Oberen knew how those heatshirts worked. There would be a Runir — a magickal script that envoked the Fields — that they would knit onto the shirt. Then, there would be a transmogrifier device knit somewhere that would make it look fashionable. On their backs, on the back of their hands, on their chests. Then, the transmogrifier device — which had its own supply of Tass, although it could use Tass from external sources — would transmogrify the Tass into Diwa, thus powering the sigil with Magickal Power. The sigil would then activate, causing a low, comfortable blanket of heat to materialize from the shirt.
“Create Forces,” Oberen found himself muttering. “Likhjana Takatun.”
“Hm?” Chrysanthemum had to skip a bit to match Oberen’s stride.
“That’s the Ascendant Speech for Create Forces,” he said. “It’s the Mantra of the Runir, so to speak.”
“Hmmm?” Chrysanthemum tilted her head to the side. Oberen smiled and shook his head.
They reached the end of the hallway, reaching the comfort rooms, and they turned right. They followed down the path until it reached a point that said — in floating Neon lights that hung in mid-air, as if someone had picked up a neon pencil and had written on the darkness — “NO ENTRY WITHOUT PERMISSION”.
Oberen raised his hand and it met the floating scrawling neon ink as they walked through it. It diffused under his touch, but as they walked past, it congealed into the words once again.
The two of them walked down the increasingly darker path until they reached a dead end. Oberen closed his eyes, muttered something indiscernible, and he commanded Magick. When he opened his eyes, two circular mandalas burst into iridescent material in front of his eyes. The wall in front of them burned with Magick, and he saw the runir etched onto the front of the wall. He deciphered it in a quick second, and with a hand, he reached for the curving runir on the lower left, and then the far north, and then the center. He muttered, “Sa-java-dakon.”
The wall shuddered, and Oberen closed his eyes. The mandalas dissipated into motes of Diwa. “Open when order correct.”
“How?” Chrysanthemum watched with amazement as the wall disappeared, folding in on itself, disregarding the rules of space. “How did you do that?”
“Uthurja is skilled in Magicks,” Oberen said. “She used Narrow Runir to achieve a specific Effect. Something novices like me wouldn’t be able to understand. Luckily, I’m an ace in Runir Classes.”
He smiled. Chrysanthemum watched as the wall revealed a stone staircase spiralling up into a level above. “Come,” said Oberen. Chrysanthemum skipped in front of him, and dashed up the flight of stairs.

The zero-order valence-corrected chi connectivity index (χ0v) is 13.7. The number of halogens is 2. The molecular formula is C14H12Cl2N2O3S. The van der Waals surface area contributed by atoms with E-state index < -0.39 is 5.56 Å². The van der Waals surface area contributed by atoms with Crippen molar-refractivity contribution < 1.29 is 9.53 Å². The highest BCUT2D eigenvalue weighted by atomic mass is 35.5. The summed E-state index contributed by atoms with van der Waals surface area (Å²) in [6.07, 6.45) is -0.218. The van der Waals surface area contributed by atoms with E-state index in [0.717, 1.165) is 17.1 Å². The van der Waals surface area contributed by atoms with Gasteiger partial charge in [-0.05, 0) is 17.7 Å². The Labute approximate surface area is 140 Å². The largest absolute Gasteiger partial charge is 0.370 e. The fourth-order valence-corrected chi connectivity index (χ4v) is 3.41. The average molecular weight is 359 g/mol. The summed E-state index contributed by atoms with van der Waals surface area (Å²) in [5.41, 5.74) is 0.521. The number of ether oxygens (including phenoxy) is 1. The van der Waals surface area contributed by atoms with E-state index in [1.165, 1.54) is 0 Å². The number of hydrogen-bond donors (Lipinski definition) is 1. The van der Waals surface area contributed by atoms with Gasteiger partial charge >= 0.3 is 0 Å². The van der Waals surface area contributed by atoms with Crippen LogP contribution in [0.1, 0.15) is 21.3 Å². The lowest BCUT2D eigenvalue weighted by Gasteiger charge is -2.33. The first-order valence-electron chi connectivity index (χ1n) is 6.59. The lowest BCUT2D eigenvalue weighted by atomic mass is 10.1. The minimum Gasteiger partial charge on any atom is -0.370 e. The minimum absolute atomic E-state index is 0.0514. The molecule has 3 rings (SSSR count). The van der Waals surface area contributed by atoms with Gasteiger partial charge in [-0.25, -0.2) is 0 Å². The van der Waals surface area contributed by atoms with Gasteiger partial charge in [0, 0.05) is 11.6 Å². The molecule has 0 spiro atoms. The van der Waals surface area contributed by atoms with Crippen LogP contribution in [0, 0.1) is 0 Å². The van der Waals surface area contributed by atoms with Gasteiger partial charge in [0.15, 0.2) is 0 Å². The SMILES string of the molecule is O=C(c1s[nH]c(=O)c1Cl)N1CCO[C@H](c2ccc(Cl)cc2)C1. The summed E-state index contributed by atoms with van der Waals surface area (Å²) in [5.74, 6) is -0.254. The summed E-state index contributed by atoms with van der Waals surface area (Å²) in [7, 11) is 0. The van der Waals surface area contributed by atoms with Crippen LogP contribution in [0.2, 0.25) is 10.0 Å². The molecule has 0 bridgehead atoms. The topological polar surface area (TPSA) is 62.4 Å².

“Hey! Wait!” Oberen dashed after the fickle Siddivata — this child was an actual alien being? Oberen scoffed at the thought — until they both emerged into a room at the end of the stone staircase.
It was a circular room, which seemed to suggest that they’re in the spire-like structure that jutted oddly out of the end of the rectangular Library. High up above, they could see — even Chrysanthemum — multicolored Runir bouncing about, phasing through glowglobes that floated lazily to the points in the room where the darkness was the greatest.
The walls of the room were decorated with shelves and stacks of books, tomes, and magickal charms. “Whoa,” Chrysanthemum said as her gaze caught sights of tentacles made of shadow, lightning sealed into a bottle, an eyeball made of mooncrystal, and a blade of grass that changed color every few seconds.
Her gaze settled upon a being in the middle of it all. Round optics nested atop her ursine muzzle. Her fur was a gray that bordered on blue. Dark blue ink scrawled about her, similar to Chrysanthemum, decorating her in tribal curves and wicked geometries. She wore a large robe similar to the robes the students were wearing downstairs, only this one was made of some kind of different material. It shone and glittered a bright blue, but it seemed to be made of silk.
When they burst into her room, she stood, reached for a gnarled wood staff she had implanted onto the wooden floor. She turned around, revealing a menacing ursine face with eyes dark blue — colder than Oberen’s. When she saw Chrys and Oberen, she squinted through her optics.
“Why,” she began. “If it isn’t little Oberen.” Her voice was basso, but melodious.
“Hello, Master Uthurja,” Oberen said, slowly, reverently. He inclined his head in a bow.
“Oh shut up,” she said, waving a clawed hand that had thumbs. “No need for reverences and masters here. Only Magickers. C’mere.”
Oberen grinned. He walked up to the bearwoman and jumped up to hug her. Chrysanthemum decided it looked like falling onto a fluffy fur carpet. And so she ran up to her and hugged her too.
“Oh! Haha. Who’s this little lady you’ve brought?” She set Oberen down, and grabbed Chrys with both hands. She held her up as if she were some ten year old child. “Don’t tell me…? I thought you liked boys.”
Oberen snickered. “I do. She’s just a friend of mine that I like to help out.”
Uthurja furrowed her eyebrows. She closed her eyes, muttered three indiscernible words, and opened her eyes. Five mandals exploded from both of her eyes, blossoming out like an intricate arcane chrysanthemum. They shone incandescent iridescence, and she peered into Chrysanthemum’s very being.
Oberen had seen Uthurja do it more than once, and it’s something he wants to be able to do as well. The Magicker’s Sight was a powerful thing, but to be able to see past just Magickal Semblances, one would have to hone it. Uthurja was known — among many other things — as the Spirit-Seeker. This is one of the reasons why.
The blossoming mandala dissipated into Diwa a few moments later. She set Chrysanthemum down gently, and then she walked over to a large, velvet chair. She fell onto it, clutching her head, and removing her optics. “My dear Oberen,” she began. She turned to Oberen, and her eyes were bloodshot, veined with red. “What have you brought me?”